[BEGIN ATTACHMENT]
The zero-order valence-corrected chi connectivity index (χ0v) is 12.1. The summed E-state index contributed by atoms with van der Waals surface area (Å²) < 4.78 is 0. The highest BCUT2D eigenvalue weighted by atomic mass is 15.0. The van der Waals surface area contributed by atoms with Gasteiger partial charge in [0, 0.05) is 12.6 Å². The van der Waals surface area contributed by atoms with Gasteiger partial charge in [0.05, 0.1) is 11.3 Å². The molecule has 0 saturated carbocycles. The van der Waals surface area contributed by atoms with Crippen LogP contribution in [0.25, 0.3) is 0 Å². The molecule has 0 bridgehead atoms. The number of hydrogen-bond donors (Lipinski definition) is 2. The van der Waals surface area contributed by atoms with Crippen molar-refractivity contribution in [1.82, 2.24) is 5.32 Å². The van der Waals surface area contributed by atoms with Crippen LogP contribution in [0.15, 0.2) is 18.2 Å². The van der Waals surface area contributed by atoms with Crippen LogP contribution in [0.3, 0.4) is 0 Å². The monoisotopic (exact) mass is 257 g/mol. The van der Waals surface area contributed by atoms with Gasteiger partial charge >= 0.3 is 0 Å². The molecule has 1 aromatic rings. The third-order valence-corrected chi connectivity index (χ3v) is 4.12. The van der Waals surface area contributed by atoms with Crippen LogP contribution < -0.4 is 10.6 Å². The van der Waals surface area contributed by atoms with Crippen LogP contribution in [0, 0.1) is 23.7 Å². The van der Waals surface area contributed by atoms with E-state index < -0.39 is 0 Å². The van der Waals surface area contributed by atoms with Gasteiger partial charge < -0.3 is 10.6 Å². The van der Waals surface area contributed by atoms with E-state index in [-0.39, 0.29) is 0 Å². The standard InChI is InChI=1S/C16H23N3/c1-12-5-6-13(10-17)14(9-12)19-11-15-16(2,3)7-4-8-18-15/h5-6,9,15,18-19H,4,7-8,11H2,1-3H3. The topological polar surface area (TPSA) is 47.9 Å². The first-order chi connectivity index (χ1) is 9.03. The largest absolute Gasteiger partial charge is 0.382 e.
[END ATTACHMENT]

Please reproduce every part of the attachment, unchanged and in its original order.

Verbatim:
The zero-order valence-corrected chi connectivity index (χ0v) is 12.1. The summed E-state index contributed by atoms with van der Waals surface area (Å²) < 4.78 is 0. The highest BCUT2D eigenvalue weighted by atomic mass is 15.0. The van der Waals surface area contributed by atoms with Gasteiger partial charge in [0, 0.05) is 12.6 Å². The van der Waals surface area contributed by atoms with Gasteiger partial charge in [0.05, 0.1) is 11.3 Å². The molecule has 0 saturated carbocycles. The van der Waals surface area contributed by atoms with Crippen LogP contribution in [0.25, 0.3) is 0 Å². The molecule has 0 bridgehead atoms. The number of hydrogen-bond donors (Lipinski definition) is 2. The van der Waals surface area contributed by atoms with Crippen molar-refractivity contribution in [1.82, 2.24) is 5.32 Å². The van der Waals surface area contributed by atoms with Crippen LogP contribution in [0.15, 0.2) is 18.2 Å². The van der Waals surface area contributed by atoms with Crippen LogP contribution in [0.3, 0.4) is 0 Å². The monoisotopic (exact) mass is 257 g/mol. The van der Waals surface area contributed by atoms with Gasteiger partial charge >= 0.3 is 0 Å². The molecule has 1 aromatic rings. The third-order valence-corrected chi connectivity index (χ3v) is 4.12. The van der Waals surface area contributed by atoms with Crippen LogP contribution < -0.4 is 10.6 Å². The van der Waals surface area contributed by atoms with Crippen LogP contribution in [0, 0.1) is 23.7 Å². The van der Waals surface area contributed by atoms with E-state index < -0.39 is 0 Å². The van der Waals surface area contributed by atoms with Gasteiger partial charge < -0.3 is 10.6 Å². The van der Waals surface area contributed by atoms with E-state index in [-0.39, 0.29) is 0 Å². The standard InChI is InChI=1S/C16H23N3/c1-12-5-6-13(10-17)14(9-12)19-11-15-16(2,3)7-4-8-18-15/h5-6,9,15,18-19H,4,7-8,11H2,1-3H3. The topological polar surface area (TPSA) is 47.9 Å². The first-order chi connectivity index (χ1) is 9.03. The largest absolute Gasteiger partial charge is 0.382 e.